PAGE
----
The Sony Playstation Network (PSN) went down on Super Bowl Sunday, the latest occasion that users have been left exasperated.

The outage left legions of PlayStation Network users unable to play games or watch movies, and patience is wearing thin. Although hackers claimed responsibility, Sony would only say that its “engineers are investigating.” The network has 56 million users, thousands of whom vented their frustrations online following the latest blackout, claiming that connections were unreliable and insecure.

Sony Playstation Network Suffers Blackout, Again

PlayStation Network: Long-suffering users

The PlayStation Network has suffered from long-term problems, the worst of which came in April 2011, when the service was down for a month and users’ sensitive information was compromised, writes Jose Pagliery of CNN Money. The problems have only worsened of late, and this Sunday’s outage may prove to be the final straw for some users. Kaden Fallon Jones, from Oklahoma, criticized Sony for its reliability problems: “I’m a lifelong fan but you’re letting me down,” she tweeted.

A group of hackers known as the “Lizard Squad” brought down the PlayStation Network and other networks in August 2014. They struck again on December 8, and yet again over the holiday period, leaving millions of users unable to enjoy their Christmas gifts.

A hacker linked to the Anonymous group claimed responsibility for this Sunday’s 6 hour outage, but other members of the group have cast doubt on his claims. Issues with the PlayStation Network are thought to be separate from the Sony Pictures hack undertaken by North Korea in response to Seth Rogen comedy The Interview.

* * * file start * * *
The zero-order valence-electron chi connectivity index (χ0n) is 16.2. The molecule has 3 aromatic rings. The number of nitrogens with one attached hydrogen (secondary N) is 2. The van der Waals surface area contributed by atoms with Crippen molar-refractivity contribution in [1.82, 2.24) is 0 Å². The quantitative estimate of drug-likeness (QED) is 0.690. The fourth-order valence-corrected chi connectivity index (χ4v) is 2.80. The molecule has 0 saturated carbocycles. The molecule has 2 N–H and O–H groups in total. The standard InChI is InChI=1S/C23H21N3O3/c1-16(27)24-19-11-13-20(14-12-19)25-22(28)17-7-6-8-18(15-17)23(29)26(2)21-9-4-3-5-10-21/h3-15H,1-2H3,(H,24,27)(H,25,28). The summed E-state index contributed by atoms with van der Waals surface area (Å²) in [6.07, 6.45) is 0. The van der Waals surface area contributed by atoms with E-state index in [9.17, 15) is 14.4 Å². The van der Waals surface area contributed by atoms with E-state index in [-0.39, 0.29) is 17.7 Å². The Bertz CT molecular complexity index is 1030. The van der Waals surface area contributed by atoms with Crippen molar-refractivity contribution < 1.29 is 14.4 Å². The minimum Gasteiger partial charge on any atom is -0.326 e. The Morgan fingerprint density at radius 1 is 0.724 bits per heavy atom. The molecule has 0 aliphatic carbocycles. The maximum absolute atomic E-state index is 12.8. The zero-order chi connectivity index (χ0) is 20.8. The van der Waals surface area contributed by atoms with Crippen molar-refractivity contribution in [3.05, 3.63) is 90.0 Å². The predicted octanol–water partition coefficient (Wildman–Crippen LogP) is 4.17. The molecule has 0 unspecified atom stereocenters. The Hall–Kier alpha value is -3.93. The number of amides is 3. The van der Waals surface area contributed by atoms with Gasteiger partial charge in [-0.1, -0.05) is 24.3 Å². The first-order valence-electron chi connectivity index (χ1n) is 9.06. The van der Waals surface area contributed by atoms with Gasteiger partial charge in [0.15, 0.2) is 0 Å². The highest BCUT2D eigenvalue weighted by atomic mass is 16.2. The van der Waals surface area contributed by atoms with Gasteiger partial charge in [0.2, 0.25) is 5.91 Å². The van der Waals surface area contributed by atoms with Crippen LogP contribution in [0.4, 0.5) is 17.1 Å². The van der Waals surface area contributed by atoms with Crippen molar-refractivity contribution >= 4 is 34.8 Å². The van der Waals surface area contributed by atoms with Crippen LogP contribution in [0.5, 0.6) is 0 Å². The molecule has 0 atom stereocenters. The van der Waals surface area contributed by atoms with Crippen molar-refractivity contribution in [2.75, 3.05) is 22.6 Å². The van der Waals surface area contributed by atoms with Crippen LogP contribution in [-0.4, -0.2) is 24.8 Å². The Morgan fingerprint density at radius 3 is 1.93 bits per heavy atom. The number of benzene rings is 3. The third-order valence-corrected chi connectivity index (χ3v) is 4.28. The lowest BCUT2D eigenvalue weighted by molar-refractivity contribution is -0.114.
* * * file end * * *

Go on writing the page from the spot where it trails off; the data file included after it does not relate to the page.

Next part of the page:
Rivals to profit from problems?

Users such as Tracey Chancellor, from Virginia, have criticized the expense of a service which has proved unreliable at best. She looks forward to playing on her PlayStation 4 as a way of relaxing after a day at work, and expects the service to function properly given the fact that she has spent over $150 on making her favorite game, Destiny, compatible with the PlayStation Network.

“Sony made so much money off of the PS4. They could use some of that money to fix the problem with their network,” she said.

Chancellor is considering trading in her PlayStation 4 for an Xbox, with her main motivation being the greater reliability of Xbox servers. The move would end her 10-year relationship with Sony gaming products. The worry for Sony is that there may be many other users who will switch allegiances due to the ongoing problems.